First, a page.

Collaborative mapping: How does Google stack up to Tagzania?

The new collaborative maps feature for Google Maps is an yet another example of how previously third-party-only API-based extensions for maps inevitably become folded into Google’s default offering. That’s progress.

But how does this new feature stack up to Tagzania, my current workhorse for collaborative mapping? Before today, we were planning to use Tagzania as the collaborative mapping solution for’s next International Polar Day, focusing on ice sheets, coming up on December 13. Should we switch to Google’s tool?

It’s important to realize that Google’s collaborative tool is not in exactly the same space as Tagzania’s. Google Maps now excels at inviting people you know and trust to edit your maps. Tagzania works differently: Everyone can contribute their own placemarks and assign to them a common tag — perhaps a pre-agreed tag, but not a tag that is exclusive to anyone.

Once you do get editing privileges in Google Maps, those privileges go all the way — you can move other people’s placemarks, and alter the text in popup bubbles. That’s powerful, unless of course you set the collaboration preferences so that anyone can edit the map. I accidentally moved a placemark on the collaborative map of surf spots touted by Google Lat-Long blog… sorry! Other people, no doubt, will see this as an opportunity for mischief.

With Tagzania, spammers could conceivably rain on your parade by adding spam placemarks and giving it loads of irrelevant tags, but they wouldn’t be able to destroy your own hard work. In the case of’s needs, where we want anyone to be able to note their participation in the International Polar Day, the indestructibility of content is very important.

Ideally, we’d have a tool where an owner is in charge of a map to which anyone can contribute their own placemarks, no-one can alter others’ placemarks, and where the owner can weed out the spoilsports. In Tagzanian parlance, that would be the equivalent of “owning” a specific tag name, and being able to disallow inappropriate placemarks from using it. Neither Tagzania nor Google Maps gives us that kind of tool at the moment, but Tagzania’s comes closest to what we need.

That doesn’t make Google’s offering worse in terms of collaboration — just differently focused.

One more thing: Both Google Maps and Tagzania offer KML network links to their collaborative maps, so that they are always up to date.

PS: Google has also just announced you can now upload KML files from your computer to Google Maps, in addition to visualizing those accessible via a URL. Unfortunately, I’m not succeeding in getting any KML files to upload at all at the moment. Is anyone else having this problem?

7 thoughts on “Collaborative mapping: How does Google stack up to Tagzania?”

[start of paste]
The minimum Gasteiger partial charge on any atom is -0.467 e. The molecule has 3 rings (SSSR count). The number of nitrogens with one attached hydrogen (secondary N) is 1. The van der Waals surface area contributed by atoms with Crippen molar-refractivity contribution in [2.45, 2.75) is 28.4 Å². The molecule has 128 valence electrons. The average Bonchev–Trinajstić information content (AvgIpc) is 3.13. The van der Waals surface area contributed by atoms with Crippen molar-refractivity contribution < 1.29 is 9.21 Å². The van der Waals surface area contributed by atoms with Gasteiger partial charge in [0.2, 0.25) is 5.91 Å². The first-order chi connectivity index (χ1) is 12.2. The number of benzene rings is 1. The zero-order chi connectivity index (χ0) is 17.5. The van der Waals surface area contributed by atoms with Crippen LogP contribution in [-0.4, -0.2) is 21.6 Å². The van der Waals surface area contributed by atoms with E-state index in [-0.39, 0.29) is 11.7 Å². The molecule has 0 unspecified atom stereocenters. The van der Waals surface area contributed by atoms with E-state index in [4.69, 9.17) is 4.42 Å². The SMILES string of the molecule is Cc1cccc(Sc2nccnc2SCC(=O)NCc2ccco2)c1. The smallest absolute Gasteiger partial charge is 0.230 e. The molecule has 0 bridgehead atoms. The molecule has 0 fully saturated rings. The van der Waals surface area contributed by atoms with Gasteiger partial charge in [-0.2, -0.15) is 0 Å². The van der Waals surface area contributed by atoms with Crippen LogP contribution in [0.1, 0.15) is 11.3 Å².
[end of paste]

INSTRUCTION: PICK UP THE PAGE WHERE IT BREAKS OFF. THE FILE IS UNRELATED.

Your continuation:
1. Your idea on multiple sources of data, where a user can contribute their own data but not “change anothers” is a feature supported by Mapufacture.

    Users can generate their KML or GeoRSS with whatever tool they want: CMS, Blog, Platial, MyMaps, Tagzanize, and the map “curator” can import everyone’s feed/document.

    Then users can each update or alter their own feed and these edits will be consumed by Mapufacture.

    We don’t currently support single editing by a curator of individual items, but they can remove or hide individual feed sources.

    Of course, they could also take the aggregated GeoRSS or KML document from Mapufacture and drop that *back* into MyMaps or something else and then modify things that way.

    That’s the nice thing about these open standards, it allows users to choose how they want to mix and match their data with the appropriate tools.

  2. Google’s new terrains overlap with Tagzania’s ideas and functions lately, that’s obvious. Yet, we think that, there’s a place for alternative ways of collaborative and personal mapping and geotagging in the web, not tied to the Mt View company.

    Tagzania’s initial ideas are still valuable, yet the service needs to adapt. Probably looks stalled from the outside but we’re working on a new version, and we’re here to stay. For the moment, we’re modestly earning a living with b2b services for 3rd parties, like the Twittervision clone for real estate that we created at Ukpropertyvision created for vertical search engine Nestoria

  3. A somewhat slow response to Andrew Turner re Mapufacture. You’re right, Mapufacture does do that, but only if the user has access to a software tool that produces GeoRSS. Tagzania and Google Maps both manage that end of the process for you. We don’t want to expect our users to go have to use an application that makes a map especially for them which we are then told about so that we can add it to our source list for the communal map. Most users would likely only add one placemark, and are not at all savvy about GeoRSS.

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